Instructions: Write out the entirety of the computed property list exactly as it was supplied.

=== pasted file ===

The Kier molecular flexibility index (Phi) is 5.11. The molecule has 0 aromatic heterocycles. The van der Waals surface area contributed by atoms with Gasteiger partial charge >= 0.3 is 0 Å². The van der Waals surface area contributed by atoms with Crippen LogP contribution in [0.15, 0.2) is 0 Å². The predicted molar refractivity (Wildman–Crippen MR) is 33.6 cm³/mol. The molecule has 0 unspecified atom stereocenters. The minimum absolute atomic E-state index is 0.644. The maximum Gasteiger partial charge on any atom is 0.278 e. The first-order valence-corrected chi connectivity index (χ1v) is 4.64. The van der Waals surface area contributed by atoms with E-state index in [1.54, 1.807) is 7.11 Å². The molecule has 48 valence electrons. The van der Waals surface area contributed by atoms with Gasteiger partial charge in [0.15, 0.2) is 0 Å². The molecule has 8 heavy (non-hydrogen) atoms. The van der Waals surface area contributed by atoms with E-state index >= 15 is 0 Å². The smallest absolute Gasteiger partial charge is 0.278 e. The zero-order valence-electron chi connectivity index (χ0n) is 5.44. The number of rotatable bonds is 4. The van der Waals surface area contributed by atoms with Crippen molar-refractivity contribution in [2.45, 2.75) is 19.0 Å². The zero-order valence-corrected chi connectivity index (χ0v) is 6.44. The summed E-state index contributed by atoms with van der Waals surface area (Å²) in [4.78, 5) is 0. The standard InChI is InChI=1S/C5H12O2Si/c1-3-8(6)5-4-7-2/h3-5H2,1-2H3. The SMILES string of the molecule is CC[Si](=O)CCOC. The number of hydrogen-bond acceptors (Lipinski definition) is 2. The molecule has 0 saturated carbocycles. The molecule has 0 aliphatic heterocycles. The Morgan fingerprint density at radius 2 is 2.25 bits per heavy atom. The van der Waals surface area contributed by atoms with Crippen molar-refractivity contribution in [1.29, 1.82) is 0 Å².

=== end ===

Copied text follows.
The Kier molecular flexibility index (Phi) is 5.11. The molecule has 0 aromatic heterocycles. The van der Waals surface area contributed by atoms with Gasteiger partial charge >= 0.3 is 0 Å². The van der Waals surface area contributed by atoms with Crippen LogP contribution in [0.15, 0.2) is 0 Å². The predicted molar refractivity (Wildman–Crippen MR) is 33.6 cm³/mol. The molecule has 0 unspecified atom stereocenters. The minimum absolute atomic E-state index is 0.644. The maximum Gasteiger partial charge on any atom is 0.278 e. The first-order valence-corrected chi connectivity index (χ1v) is 4.64. The van der Waals surface area contributed by atoms with E-state index in [1.54, 1.807) is 7.11 Å². The molecule has 48 valence electrons. The van der Waals surface area contributed by atoms with Gasteiger partial charge in [0.15, 0.2) is 0 Å². The molecule has 8 heavy (non-hydrogen) atoms. The van der Waals surface area contributed by atoms with E-state index >= 15 is 0 Å². The smallest absolute Gasteiger partial charge is 0.278 e. The zero-order valence-electron chi connectivity index (χ0n) is 5.44. The number of rotatable bonds is 4. The van der Waals surface area contributed by atoms with Crippen molar-refractivity contribution in [2.45, 2.75) is 19.0 Å². The zero-order valence-corrected chi connectivity index (χ0v) is 6.44. The summed E-state index contributed by atoms with van der Waals surface area (Å²) in [4.78, 5) is 0. The standard InChI is InChI=1S/C5H12O2Si/c1-3-8(6)5-4-7-2/h3-5H2,1-2H3. The SMILES string of the molecule is CC[Si](=O)CCOC. The number of hydrogen-bond acceptors (Lipinski definition) is 2. The molecule has 0 saturated carbocycles. The molecule has 0 aliphatic heterocycles. The Morgan fingerprint density at radius 2 is 2.25 bits per heavy atom. The van der Waals surface area contributed by atoms with Crippen molar-refractivity contribution in [1.29, 1.82) is 0 Å².